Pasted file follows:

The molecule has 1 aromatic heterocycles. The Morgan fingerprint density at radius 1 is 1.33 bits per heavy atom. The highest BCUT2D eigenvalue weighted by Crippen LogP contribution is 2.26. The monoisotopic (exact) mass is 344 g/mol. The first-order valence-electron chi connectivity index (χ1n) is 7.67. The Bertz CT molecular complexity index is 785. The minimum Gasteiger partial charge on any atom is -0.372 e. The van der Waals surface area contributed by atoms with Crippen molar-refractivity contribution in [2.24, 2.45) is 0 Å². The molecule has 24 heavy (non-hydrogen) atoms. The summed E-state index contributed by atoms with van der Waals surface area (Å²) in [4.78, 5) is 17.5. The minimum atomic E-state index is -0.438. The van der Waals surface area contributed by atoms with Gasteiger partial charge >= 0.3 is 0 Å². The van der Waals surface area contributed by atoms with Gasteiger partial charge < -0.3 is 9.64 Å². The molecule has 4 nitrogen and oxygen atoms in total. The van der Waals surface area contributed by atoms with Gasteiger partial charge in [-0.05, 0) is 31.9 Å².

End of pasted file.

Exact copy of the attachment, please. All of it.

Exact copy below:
The molecule has 1 aromatic heterocycles. The Morgan fingerprint density at radius 1 is 1.33 bits per heavy atom. The highest BCUT2D eigenvalue weighted by Crippen LogP contribution is 2.26. The monoisotopic (exact) mass is 344 g/mol. The first-order valence-electron chi connectivity index (χ1n) is 7.67. The Bertz CT molecular complexity index is 785. The minimum Gasteiger partial charge on any atom is -0.372 e. The van der Waals surface area contributed by atoms with Crippen molar-refractivity contribution in [2.24, 2.45) is 0 Å². The molecule has 24 heavy (non-hydrogen) atoms. The summed E-state index contributed by atoms with van der Waals surface area (Å²) in [4.78, 5) is 17.5. The minimum atomic E-state index is -0.438. The van der Waals surface area contributed by atoms with Gasteiger partial charge >= 0.3 is 0 Å². The van der Waals surface area contributed by atoms with Gasteiger partial charge < -0.3 is 9.64 Å². The molecule has 4 nitrogen and oxygen atoms in total. The van der Waals surface area contributed by atoms with Gasteiger partial charge in [-0.05, 0) is 31.9 Å².